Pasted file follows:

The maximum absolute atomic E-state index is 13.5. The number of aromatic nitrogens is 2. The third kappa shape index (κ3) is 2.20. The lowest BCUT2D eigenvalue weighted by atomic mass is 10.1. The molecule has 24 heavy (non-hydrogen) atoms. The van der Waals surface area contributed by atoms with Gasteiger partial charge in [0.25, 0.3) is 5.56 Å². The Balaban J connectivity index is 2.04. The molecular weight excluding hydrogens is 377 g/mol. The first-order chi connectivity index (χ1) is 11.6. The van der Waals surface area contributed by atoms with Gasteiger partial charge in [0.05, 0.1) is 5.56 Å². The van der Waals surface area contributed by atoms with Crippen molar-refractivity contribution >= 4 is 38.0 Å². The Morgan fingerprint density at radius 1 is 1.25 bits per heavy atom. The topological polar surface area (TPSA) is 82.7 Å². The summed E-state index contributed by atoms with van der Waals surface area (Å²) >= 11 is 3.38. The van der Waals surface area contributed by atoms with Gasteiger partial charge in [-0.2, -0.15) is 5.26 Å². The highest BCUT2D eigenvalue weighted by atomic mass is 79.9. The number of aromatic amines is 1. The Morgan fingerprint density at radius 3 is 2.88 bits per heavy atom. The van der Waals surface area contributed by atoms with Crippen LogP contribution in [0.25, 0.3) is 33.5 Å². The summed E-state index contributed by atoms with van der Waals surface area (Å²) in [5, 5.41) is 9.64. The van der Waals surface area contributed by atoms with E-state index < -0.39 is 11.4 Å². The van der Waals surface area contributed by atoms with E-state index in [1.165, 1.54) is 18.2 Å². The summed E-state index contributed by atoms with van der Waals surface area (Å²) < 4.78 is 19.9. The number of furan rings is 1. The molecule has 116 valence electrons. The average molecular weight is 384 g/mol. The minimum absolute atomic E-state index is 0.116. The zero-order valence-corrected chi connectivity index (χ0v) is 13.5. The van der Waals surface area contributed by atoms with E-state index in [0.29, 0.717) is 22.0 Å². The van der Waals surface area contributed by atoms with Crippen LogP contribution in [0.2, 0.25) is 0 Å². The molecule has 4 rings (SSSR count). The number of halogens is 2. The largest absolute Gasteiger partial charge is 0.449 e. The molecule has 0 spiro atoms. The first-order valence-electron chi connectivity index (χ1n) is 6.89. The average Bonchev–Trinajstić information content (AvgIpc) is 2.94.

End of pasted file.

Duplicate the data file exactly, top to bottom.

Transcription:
The maximum absolute atomic E-state index is 13.5. The number of aromatic nitrogens is 2. The third kappa shape index (κ3) is 2.20. The lowest BCUT2D eigenvalue weighted by atomic mass is 10.1. The molecule has 24 heavy (non-hydrogen) atoms. The van der Waals surface area contributed by atoms with Gasteiger partial charge in [0.25, 0.3) is 5.56 Å². The Balaban J connectivity index is 2.04. The molecular weight excluding hydrogens is 377 g/mol. The first-order chi connectivity index (χ1) is 11.6. The van der Waals surface area contributed by atoms with Gasteiger partial charge in [0.05, 0.1) is 5.56 Å². The van der Waals surface area contributed by atoms with Crippen molar-refractivity contribution >= 4 is 38.0 Å². The Morgan fingerprint density at radius 1 is 1.25 bits per heavy atom. The topological polar surface area (TPSA) is 82.7 Å². The summed E-state index contributed by atoms with van der Waals surface area (Å²) >= 11 is 3.38. The van der Waals surface area contributed by atoms with Gasteiger partial charge in [-0.2, -0.15) is 5.26 Å². The highest BCUT2D eigenvalue weighted by atomic mass is 79.9. The number of aromatic amines is 1. The Morgan fingerprint density at radius 3 is 2.88 bits per heavy atom. The van der Waals surface area contributed by atoms with Crippen LogP contribution in [0.25, 0.3) is 33.5 Å². The summed E-state index contributed by atoms with van der Waals surface area (Å²) in [5, 5.41) is 9.64. The van der Waals surface area contributed by atoms with E-state index < -0.39 is 11.4 Å². The van der Waals surface area contributed by atoms with E-state index in [1.165, 1.54) is 18.2 Å². The summed E-state index contributed by atoms with van der Waals surface area (Å²) < 4.78 is 19.9. The number of furan rings is 1. The molecule has 116 valence electrons. The average molecular weight is 384 g/mol. The minimum absolute atomic E-state index is 0.116. The zero-order valence-corrected chi connectivity index (χ0v) is 13.5. The van der Waals surface area contributed by atoms with E-state index in [0.29, 0.717) is 22.0 Å². The van der Waals surface area contributed by atoms with Crippen LogP contribution in [0.2, 0.25) is 0 Å². The molecule has 4 rings (SSSR count). The number of halogens is 2. The largest absolute Gasteiger partial charge is 0.449 e. The molecule has 0 spiro atoms. The first-order valence-electron chi connectivity index (χ1n) is 6.89. The average Bonchev–Trinajstić information content (AvgIpc) is 2.94.